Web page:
Abstract| Volume 53, ISSUE 7, SUPPLEMENT , S29, July 2021

P12 Do We Even Have Cancer: Cultural Beliefs About Health and Cancer Among Asian Indians


      Asian Indians have been underrepresented in studies investigating knowledge and understanding of health and cancer, despite it being the second leading cause of mortality among this population. There is a paucity of data regarding the cultural perceptions of health and cancer in this population.


      To gain an understanding of the cultural perceptions of health and cancer among Asian-Indian adults in an urban setting.

      Study Design, Setting, Participants

      Qualitative semi-structured interviews were conducted with Asian-Indian adults (n = 20), 25 years and older. Participants had no prior diagnosis of cancer.

      Measurable Outcome/Analysis

      Individual interviews were conducted by a trained interviewer on Zoom®. Verbatim transcripts were cross-checked for consistency prior to analysis. Transcript analysis was performed by 2 independent coders after training for qualitative analysis. Content analysis was used to identify themes using a grounded theory approach.


      Participants believed good health was associated with ability to perform daily activities, regular exercise and eating well. Lifestyle behaviors were considered important to health status. Healthy eating was stressed, which included fresh foods, traditional Indian foods, and a preference for vegetarian foods. Awareness of prevalence and implications related to cancer as it impacts the Asian-Indian community. There was a general lack of knowledge around the aspects for cancer prevention, with a request for more targeted information.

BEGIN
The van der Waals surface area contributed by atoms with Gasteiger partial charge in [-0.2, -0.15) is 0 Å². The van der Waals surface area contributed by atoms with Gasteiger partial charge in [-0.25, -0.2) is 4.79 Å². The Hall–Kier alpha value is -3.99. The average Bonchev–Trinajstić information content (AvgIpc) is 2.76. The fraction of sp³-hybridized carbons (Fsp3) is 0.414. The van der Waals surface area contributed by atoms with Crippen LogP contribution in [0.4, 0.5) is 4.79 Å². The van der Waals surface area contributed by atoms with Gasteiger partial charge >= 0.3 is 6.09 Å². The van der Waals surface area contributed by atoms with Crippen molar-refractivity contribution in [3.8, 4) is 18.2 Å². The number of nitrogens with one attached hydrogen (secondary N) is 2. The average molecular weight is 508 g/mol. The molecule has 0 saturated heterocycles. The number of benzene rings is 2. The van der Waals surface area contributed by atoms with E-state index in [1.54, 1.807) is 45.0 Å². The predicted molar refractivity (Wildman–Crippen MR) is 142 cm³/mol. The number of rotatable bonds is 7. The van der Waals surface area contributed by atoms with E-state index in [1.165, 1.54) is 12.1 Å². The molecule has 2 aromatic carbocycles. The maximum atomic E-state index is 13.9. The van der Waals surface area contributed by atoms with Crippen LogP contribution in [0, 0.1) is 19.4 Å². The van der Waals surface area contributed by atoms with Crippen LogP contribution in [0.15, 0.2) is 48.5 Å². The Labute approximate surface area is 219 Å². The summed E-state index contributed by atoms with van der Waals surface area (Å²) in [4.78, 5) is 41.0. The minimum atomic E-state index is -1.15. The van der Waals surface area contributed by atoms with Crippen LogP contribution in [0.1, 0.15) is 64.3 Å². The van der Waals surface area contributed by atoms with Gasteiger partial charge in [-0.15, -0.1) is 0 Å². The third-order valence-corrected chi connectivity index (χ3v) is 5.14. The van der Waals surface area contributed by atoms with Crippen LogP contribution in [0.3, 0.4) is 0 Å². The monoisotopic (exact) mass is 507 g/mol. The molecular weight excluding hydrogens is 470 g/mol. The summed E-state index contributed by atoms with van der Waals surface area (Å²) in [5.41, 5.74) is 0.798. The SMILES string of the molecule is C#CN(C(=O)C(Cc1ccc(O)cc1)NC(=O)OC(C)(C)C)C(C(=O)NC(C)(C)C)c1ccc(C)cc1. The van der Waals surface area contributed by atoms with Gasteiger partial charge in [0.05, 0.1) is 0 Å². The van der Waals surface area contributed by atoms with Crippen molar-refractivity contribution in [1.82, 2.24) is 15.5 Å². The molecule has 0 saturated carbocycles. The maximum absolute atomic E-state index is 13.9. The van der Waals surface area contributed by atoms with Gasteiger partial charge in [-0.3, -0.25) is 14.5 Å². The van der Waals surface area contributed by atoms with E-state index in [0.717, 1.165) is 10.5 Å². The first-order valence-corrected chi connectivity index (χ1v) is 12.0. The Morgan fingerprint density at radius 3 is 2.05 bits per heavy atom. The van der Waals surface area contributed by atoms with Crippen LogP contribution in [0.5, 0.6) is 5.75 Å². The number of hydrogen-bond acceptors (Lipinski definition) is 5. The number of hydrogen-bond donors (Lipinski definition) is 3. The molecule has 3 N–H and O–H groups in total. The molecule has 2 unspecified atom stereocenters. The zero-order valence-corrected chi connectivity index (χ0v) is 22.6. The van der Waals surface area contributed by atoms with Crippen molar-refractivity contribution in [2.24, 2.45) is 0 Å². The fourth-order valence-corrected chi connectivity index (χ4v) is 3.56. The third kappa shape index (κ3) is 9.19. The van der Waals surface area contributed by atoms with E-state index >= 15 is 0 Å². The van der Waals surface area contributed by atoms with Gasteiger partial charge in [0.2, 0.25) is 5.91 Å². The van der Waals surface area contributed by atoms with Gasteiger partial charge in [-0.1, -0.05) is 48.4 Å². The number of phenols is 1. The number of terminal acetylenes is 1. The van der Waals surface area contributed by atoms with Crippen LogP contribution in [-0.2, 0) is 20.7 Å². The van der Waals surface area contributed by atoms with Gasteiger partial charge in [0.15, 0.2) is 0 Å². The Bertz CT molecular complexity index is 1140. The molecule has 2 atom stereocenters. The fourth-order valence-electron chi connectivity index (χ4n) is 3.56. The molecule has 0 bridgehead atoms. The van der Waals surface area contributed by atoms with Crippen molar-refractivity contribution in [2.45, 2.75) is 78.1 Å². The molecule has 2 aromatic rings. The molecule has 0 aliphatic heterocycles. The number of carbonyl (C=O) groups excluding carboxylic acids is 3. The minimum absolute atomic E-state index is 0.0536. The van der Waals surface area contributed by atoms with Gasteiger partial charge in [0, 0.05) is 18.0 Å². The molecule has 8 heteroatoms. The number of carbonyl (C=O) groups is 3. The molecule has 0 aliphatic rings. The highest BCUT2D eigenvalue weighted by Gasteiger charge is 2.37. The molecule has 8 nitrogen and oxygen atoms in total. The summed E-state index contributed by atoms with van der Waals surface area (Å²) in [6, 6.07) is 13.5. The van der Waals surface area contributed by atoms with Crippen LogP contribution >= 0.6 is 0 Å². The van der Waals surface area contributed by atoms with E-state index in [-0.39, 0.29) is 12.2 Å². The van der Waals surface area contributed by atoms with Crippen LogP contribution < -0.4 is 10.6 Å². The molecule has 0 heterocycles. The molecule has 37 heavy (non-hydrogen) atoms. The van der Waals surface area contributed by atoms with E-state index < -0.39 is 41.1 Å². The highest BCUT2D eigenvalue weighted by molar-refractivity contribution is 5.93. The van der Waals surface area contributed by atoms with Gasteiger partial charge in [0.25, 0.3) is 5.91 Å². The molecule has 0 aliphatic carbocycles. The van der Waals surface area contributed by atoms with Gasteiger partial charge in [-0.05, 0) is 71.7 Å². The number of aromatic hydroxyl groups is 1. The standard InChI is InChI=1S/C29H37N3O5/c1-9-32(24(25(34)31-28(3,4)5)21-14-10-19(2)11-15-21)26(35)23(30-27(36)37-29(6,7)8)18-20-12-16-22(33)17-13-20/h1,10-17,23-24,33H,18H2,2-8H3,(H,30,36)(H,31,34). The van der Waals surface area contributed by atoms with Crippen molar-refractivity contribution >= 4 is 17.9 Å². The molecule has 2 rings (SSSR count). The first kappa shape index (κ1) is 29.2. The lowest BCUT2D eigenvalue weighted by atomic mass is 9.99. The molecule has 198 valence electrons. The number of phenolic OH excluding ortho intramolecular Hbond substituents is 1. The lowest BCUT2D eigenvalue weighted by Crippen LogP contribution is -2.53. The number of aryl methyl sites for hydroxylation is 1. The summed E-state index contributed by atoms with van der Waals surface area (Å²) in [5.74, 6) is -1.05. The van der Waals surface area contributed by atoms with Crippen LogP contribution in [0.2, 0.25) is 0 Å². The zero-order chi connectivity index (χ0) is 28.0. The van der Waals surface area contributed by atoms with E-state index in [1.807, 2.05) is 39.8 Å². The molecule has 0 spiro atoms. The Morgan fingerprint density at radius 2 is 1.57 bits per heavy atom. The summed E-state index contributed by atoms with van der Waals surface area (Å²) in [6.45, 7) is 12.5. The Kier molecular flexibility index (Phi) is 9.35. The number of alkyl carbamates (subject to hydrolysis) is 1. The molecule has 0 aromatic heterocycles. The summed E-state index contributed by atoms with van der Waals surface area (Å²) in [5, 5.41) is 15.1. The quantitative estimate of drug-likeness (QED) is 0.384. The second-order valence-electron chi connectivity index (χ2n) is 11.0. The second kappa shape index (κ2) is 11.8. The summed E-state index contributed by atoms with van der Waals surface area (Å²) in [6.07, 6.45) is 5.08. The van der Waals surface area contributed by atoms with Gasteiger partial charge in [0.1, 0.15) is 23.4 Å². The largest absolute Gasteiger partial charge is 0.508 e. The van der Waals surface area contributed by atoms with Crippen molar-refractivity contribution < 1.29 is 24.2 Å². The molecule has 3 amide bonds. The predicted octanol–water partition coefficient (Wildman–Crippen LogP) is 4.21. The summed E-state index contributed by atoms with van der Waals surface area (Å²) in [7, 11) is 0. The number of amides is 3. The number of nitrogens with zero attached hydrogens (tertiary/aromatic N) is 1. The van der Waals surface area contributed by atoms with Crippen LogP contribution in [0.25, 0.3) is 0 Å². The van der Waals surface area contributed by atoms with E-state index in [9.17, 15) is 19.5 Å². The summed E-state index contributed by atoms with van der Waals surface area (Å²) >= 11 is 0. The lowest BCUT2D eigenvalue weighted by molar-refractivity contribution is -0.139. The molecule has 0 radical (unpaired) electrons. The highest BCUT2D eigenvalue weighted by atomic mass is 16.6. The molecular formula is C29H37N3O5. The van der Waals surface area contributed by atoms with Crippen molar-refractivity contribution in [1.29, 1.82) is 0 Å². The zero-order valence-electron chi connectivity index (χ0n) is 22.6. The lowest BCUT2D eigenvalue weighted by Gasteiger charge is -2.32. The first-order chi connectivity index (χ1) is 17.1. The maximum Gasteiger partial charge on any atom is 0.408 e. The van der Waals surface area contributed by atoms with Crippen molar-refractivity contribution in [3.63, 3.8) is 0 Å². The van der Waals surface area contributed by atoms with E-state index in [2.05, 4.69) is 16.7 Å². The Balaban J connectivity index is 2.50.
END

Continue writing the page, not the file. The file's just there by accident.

Conclusion and Implications

      Findings from this study underscore a gap in awareness of cancer risk among the Asian Indian community. More research is needed at a nation-wide level to corroborate these findings. Because of the general lack of knowledge and understanding of cancer, disseminating information about cancer risk and prevention among the Asian Indian community is important to address this disparity in health and disease.
      Funding School of Health and Rehabilitation Sciences, Office of Research's Discretionary Funding at the Ohio State University.

      Appendix. Supplementary data